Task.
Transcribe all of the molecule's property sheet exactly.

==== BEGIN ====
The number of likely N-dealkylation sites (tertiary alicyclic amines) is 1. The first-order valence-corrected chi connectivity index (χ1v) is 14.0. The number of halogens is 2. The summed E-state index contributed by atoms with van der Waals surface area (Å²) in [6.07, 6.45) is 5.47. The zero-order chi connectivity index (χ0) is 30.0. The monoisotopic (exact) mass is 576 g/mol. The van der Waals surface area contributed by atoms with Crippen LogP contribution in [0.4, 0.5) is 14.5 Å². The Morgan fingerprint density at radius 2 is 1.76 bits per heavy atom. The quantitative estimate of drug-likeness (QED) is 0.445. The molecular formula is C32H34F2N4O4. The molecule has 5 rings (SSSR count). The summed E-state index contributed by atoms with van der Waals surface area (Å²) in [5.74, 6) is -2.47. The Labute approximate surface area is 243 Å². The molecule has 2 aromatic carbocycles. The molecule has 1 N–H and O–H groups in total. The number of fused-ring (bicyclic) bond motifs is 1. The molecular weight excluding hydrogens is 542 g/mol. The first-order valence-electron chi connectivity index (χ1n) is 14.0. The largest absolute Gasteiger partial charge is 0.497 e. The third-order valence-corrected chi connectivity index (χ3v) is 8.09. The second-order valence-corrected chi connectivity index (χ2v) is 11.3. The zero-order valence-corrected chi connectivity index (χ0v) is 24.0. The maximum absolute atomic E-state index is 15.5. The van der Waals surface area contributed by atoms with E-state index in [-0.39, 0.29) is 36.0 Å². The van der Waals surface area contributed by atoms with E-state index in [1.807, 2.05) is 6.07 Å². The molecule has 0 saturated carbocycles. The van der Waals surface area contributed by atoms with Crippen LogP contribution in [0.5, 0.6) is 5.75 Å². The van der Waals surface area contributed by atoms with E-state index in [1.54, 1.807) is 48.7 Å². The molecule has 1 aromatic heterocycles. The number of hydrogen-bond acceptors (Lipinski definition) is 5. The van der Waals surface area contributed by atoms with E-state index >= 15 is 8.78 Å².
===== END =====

The number of likely N-dealkylation sites (tertiary alicyclic amines) is 1. The first-order valence-corrected chi connectivity index (χ1v) is 14.0. The number of halogens is 2. The summed E-state index contributed by atoms with van der Waals surface area (Å²) in [6.07, 6.45) is 5.47. The zero-order chi connectivity index (χ0) is 30.0. The monoisotopic (exact) mass is 576 g/mol. The van der Waals surface area contributed by atoms with Crippen LogP contribution in [0.4, 0.5) is 14.5 Å². The Morgan fingerprint density at radius 2 is 1.76 bits per heavy atom. The quantitative estimate of drug-likeness (QED) is 0.445. The molecular formula is C32H34F2N4O4. The molecule has 5 rings (SSSR count). The summed E-state index contributed by atoms with van der Waals surface area (Å²) in [5.74, 6) is -2.47. The Labute approximate surface area is 243 Å². The molecule has 2 aromatic carbocycles. The molecule has 1 N–H and O–H groups in total. The number of fused-ring (bicyclic) bond motifs is 1. The molecular weight excluding hydrogens is 542 g/mol. The first-order valence-electron chi connectivity index (χ1n) is 14.0. The largest absolute Gasteiger partial charge is 0.497 e. The third-order valence-corrected chi connectivity index (χ3v) is 8.09. The second-order valence-corrected chi connectivity index (χ2v) is 11.3. The zero-order valence-corrected chi connectivity index (χ0v) is 24.0. The maximum absolute atomic E-state index is 15.5. The van der Waals surface area contributed by atoms with E-state index in [-0.39, 0.29) is 36.0 Å². The van der Waals surface area contributed by atoms with E-state index in [1.807, 2.05) is 6.07 Å². The molecule has 0 saturated carbocycles. The van der Waals surface area contributed by atoms with Crippen LogP contribution in [0.5, 0.6) is 5.75 Å². The van der Waals surface area contributed by atoms with E-state index in [1.54, 1.807) is 48.7 Å². The molecule has 1 aromatic heterocycles. The number of hydrogen-bond acceptors (Lipinski definition) is 5. The van der Waals surface area contributed by atoms with E-state index >= 15 is 8.78 Å².